Paramedics and police officers don't really let little old ladies stop them from doing their job. Your mom's threat to refuse to admit them into the home is only going to convince them more that your parents need assistance. And when they do get in and begin assessing your dad nothing your mom says will make any difference if the paramedics feel that your dad needs medical assistance. They'll take him to the hospital regardless of what your mom wants.

For your dad's sake I think you should force the issue and call the police to do a wellness check. You can also opt to call social services directly to do a wellness check but it might take longer than calling the police. And if your mom is adamant about not letting anyone in the police will get in but I'm not sure how forceful social services would be. If they're denied entry they may call the police themselves.

I think you should act before any and all decisions are taken out of your hands completely like if your mom injures herself when she falls. Or your dad has a medical emergency as a result of whatever is going on with him that is causing him to lose so much weight and become confused. Dad needs to be seen by a doctor immediately whether you take him or he goes to the ER by ambulance.

I know this is a lot on your shoulders and I hope you can take the advice offered and come up with a plan that will help your dad and get your mom settled down a bit as well.
Helpful Answer (3)

She has simply never liked me much...

It does sound, if you don't mind my saying so, that that is entirely mutual?

I should go for that wellness check request. Your mother saying she will turn anyone away and her actually doing that - when these skilled professionals who have met plenty of difficult ladies in their time are on her doorstep and using all their wiles to get in - those are two different things.

I wouldn't assume that your father's reluctance to see a doctor is all your mother's doing. She may be aiding and abetting him, but even once you've got her out of the way you should be prepared to *listen* to what your father wants. He may already know more than you are aware of.

And the documents thing - maybe they went to a different lawyer.

And this bit: "I would like to help them stay in their home as long as possible, which probably means getting them some home care, but I'm worried if social services gets involved, that we lose the ability to determine what sort of care they get. "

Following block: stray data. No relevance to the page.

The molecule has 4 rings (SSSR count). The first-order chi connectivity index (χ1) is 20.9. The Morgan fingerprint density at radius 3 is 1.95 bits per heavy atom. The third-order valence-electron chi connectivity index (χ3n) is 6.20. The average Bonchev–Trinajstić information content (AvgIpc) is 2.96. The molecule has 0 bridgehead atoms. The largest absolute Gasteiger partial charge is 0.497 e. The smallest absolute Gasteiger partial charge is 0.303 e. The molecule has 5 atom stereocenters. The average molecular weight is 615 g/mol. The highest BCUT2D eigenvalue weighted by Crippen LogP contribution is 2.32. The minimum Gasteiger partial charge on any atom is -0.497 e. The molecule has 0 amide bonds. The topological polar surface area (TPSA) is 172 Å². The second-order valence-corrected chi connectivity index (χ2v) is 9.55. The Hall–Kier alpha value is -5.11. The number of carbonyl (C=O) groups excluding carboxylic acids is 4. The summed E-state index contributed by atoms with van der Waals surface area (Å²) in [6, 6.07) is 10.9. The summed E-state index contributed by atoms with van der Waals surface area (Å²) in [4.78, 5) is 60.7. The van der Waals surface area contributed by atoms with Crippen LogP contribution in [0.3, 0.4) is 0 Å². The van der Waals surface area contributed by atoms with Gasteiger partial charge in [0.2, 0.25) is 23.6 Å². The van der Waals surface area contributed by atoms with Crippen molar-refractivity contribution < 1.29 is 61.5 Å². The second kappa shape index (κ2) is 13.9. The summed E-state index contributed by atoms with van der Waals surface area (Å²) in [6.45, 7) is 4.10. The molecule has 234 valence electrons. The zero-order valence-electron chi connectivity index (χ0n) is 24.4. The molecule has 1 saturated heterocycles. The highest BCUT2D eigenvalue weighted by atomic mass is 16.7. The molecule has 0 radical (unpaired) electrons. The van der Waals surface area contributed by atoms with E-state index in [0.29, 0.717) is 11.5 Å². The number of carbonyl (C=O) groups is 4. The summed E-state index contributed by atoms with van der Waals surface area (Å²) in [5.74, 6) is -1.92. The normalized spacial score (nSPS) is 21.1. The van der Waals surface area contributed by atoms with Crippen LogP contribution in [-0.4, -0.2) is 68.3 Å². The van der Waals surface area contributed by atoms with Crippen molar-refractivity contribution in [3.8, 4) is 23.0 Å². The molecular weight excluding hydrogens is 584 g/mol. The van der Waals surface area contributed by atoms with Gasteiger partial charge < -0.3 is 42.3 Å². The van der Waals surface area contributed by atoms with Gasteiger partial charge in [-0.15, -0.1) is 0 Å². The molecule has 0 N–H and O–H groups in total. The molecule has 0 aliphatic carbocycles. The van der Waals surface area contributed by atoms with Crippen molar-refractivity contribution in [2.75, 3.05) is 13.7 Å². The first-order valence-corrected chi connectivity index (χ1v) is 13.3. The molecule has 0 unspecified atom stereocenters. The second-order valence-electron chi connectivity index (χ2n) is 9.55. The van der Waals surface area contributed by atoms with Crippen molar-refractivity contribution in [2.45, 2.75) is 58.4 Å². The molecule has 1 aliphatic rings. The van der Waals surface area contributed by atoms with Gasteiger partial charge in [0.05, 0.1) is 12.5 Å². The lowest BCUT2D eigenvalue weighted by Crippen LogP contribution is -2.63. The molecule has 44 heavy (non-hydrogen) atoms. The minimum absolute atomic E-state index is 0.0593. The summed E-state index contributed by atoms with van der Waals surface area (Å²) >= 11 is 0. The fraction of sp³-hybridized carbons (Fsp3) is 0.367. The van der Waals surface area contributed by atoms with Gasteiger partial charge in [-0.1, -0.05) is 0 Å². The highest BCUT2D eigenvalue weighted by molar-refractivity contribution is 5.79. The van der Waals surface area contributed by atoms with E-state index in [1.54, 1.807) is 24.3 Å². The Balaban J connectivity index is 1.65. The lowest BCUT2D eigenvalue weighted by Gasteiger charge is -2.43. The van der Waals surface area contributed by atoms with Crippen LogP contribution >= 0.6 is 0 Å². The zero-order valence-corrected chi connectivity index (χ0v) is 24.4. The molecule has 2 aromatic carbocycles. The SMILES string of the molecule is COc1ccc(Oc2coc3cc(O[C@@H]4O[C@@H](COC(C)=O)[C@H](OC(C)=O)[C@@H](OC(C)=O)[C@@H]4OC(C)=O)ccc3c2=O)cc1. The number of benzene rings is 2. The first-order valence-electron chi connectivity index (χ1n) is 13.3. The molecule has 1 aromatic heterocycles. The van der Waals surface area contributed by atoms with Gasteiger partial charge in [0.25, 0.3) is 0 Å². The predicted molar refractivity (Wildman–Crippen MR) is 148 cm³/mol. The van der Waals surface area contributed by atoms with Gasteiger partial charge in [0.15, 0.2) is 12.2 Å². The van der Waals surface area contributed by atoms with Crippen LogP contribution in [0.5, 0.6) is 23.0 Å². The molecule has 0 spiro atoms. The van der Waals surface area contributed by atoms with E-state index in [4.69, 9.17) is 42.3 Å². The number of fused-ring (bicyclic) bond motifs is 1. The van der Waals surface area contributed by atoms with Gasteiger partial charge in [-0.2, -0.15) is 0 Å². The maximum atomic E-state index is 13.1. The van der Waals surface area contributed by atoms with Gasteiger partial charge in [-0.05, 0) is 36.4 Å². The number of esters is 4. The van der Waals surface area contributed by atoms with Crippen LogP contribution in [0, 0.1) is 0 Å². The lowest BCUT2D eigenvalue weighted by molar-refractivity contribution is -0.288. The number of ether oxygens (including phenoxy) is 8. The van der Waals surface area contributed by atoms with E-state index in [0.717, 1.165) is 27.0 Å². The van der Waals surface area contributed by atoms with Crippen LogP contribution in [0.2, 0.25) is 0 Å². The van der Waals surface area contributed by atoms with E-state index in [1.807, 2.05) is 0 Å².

Who do you mean by "we"?

Social workers are trained in the difficult balancing act between autonomy and safety. They won't necessarily agree with you about what's best, true, but they will work with your parents to get as close as possible to what your parents want.
Helpful Answer (2)

" but I'm worried if social services gets involved, that we lose the ability to determine what sort of care they get. "

I don't understand your reasoning here.

If you call their local Area Agency on Aging and ask for a needs assessment (and make sure that you are there to let them in and make sure they get factual information), they will be able to tell you what your parents need and point you in the direction of resources.

If the neighbors call Adult Protective Services, you might be in a whole different ballpark.

If I thought my dad needed medical attention and mom was digging in her heels, I'd go to their home, call 911 and let the paramedics evaluate. I'd have THEM ask dad if he wants medical attention.

If dad refuses, then your hands are tied and you need to walk away and bide your time until one of them falls, or some other disaster strikes.

I'm so sorry that you're faced with this terrible conundrum. It must be heartbreaking.

Another thought is to have mom "Baker Acted", i.e., an involuntary psychiatric. She sounds mentally ill, to say the least. I'm wondering if you got her out of the picture and into treatment temporarily, you would be better able to get dad what he needs.